Our idea of cowpox before the 1970s is that cowpox created the smallpox outbreak. Now we are unable to find the source of cowpox because smallpox has nearly been eradicated. Studies have shown that cowpox may have originated from the rodents Clethriomonomys Glaraeolus or Apodemus Sylvaticus that both exhibit the cowpox virus [4]. After numerous testing and data it was found that these two host species significantly transmitted infection to other susceptible individuals. However, the study proved that they were not able to transmit the virus interspecifically (they were independent hosts)[7].

Pathology

Cowpox causes skin lesions much like that of small pox [3]. However, the epithelial lining is much thicker and necrosis of the cells is less rapid. Mesoderm tissue is also involved. Cowpox has two unique inclusion bodies (irregular type B and type A) which allow it to replicate more efficiently inside the host [8].

Current Research

Cowpox unlike smallpox is not prevalent. Its is only found in parts of Europe and the former Soviet Union. Current research includes veterinary medicine where they believe cowpox may be infecting domestic cats. The chemokine inhibitor vCCI identified in cowpox is also being studied to see the role it has in disrupting our immune response (in regards to inflammation)[1].The presence of the virus in the blood has been studied to make sure that it does not create a similar severe infection like smallpox. Scientists found cowpox was detectible in whole blood but not in the serum after infection indicating it was significantly different form smallpox ( which lasts longer)[7].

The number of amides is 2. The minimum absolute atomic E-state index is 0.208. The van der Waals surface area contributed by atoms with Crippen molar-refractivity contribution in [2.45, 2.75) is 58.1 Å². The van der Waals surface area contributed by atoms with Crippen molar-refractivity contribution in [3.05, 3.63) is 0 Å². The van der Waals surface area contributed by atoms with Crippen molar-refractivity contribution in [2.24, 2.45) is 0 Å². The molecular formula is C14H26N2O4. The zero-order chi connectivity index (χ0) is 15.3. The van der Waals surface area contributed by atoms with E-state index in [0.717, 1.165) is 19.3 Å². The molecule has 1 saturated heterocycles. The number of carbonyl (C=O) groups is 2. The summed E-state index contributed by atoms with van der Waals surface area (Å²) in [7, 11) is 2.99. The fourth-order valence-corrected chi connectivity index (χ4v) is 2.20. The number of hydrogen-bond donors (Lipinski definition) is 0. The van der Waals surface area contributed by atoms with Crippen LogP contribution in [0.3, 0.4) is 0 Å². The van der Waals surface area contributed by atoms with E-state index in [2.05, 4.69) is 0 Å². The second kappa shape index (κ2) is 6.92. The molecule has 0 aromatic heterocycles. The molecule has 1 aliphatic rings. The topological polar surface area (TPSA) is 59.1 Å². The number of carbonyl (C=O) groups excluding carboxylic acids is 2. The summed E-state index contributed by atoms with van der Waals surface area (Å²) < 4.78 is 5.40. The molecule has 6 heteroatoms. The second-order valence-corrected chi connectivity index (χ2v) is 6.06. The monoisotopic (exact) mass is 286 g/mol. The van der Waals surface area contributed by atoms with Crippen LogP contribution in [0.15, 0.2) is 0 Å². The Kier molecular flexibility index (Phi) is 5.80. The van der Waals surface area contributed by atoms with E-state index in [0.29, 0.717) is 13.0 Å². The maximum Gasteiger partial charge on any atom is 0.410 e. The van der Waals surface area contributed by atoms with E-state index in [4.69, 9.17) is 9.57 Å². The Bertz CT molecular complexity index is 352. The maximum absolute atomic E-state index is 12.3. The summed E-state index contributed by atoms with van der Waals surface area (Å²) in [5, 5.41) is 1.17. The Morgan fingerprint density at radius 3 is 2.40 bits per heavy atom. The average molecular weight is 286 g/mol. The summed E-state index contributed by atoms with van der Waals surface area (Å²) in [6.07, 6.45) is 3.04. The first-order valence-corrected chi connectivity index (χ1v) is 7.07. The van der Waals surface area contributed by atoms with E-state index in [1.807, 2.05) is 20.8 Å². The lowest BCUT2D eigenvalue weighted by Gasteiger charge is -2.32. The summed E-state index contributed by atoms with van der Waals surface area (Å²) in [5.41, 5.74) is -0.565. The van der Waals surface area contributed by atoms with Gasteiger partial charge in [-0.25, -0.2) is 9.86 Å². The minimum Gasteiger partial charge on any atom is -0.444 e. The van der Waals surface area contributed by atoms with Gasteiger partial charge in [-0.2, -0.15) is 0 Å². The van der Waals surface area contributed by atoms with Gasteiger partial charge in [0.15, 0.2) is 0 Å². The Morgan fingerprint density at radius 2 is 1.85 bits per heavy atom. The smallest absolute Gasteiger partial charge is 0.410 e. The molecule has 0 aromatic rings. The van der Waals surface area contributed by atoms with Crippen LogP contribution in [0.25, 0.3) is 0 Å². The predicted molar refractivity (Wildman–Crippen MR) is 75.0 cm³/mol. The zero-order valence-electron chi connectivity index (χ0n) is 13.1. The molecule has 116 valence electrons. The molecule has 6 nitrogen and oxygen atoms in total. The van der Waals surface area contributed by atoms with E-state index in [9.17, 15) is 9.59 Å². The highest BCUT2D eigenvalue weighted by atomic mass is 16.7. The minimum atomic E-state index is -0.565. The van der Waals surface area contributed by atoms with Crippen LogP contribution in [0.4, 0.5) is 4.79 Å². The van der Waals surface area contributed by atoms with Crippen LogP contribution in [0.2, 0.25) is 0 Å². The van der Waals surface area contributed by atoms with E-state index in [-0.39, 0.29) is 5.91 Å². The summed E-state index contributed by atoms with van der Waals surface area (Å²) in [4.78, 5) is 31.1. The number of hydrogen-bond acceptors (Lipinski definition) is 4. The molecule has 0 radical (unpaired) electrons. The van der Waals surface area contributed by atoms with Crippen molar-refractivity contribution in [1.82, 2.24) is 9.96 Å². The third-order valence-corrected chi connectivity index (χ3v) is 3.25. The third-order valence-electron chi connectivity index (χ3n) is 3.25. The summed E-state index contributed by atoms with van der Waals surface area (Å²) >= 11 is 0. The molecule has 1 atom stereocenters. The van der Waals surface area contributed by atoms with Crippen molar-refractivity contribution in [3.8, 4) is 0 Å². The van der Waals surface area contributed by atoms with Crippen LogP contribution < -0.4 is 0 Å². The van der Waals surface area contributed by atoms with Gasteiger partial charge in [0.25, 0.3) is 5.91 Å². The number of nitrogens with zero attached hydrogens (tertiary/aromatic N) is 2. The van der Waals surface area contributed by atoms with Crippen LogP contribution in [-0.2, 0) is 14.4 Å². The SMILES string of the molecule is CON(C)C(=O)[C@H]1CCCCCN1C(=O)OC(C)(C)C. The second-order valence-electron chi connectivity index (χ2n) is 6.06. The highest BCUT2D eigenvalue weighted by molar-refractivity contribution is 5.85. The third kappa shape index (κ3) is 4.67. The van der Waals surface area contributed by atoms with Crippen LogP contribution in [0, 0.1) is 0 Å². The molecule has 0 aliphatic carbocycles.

Smallpox is nearly eliminated because there is no animal reservoir while studies have linked cowpox origination in rodents. Some reports have connected cowpox to bioterrorism, since it is possible to be found in animals [2]. Animals use our air, soil, water and with all of them potentially infected with the virus organizations could use it to threaten our lives. However, much remains to be seen and researched!

References

1.Dasgupta A., Hammarland E.,Slifka A., Fruh K. 2007,Cowpox Virus Evades CTL recognition and Inhibit’s the Intracellular Transport of MHC Class I Molecules.The Journal of Immunology.v.178,p.1654-1661.

2. Ryan P.C. May -June 2008., Zoonoses Likely to Be used in BioTerroism.Los Angeles County Department of Public Health Reports.v,123, p.276-281.

3. Carfi A., Smith C.A., Smolak P.J., McGrew J.,Wiley D.C.1999,Structure of a soluable secreted chemokine inhibitor vCCI (p35) from cowpox virus. Proceedings of the National Academy of Science. v.96.12379-12383.

4. Nitsche A. Kuruth A.Pauli G.2007.Viremia in human Cowpox virus infection. The Journal of Clinical Virology.v.40,p. 160-162.

5. Feuerstein-Kadgien B. Korn K.,Images in Clinical Medicine. The New England Journal of Medicine.v.348,p.415.

6. Smith G.L. 1989.Carrier of Vaccine Antigens.p.32-38.Vaccination Strategies of Tropical Diseases.CRC Press.320 pages


7. Jones T.C, Hunt R.D, King N.W,.1997. Diseases caused by viruses.p204-205 . Veterinary Pathology.Blackwell Publishing.1392 pages

8. Shchelkunov S.N., Marennikova S.S., Moyer R.W.2005. Cowpox Virus.p.206-210.Orthopoxviruses Pathogenic for Humans.Springer.425 pages.

9. www.ncbi.nlm.nih.gov



Edited by Kerriann Virgo student of Emily Lilly at University of Massachusetts Dartmouth.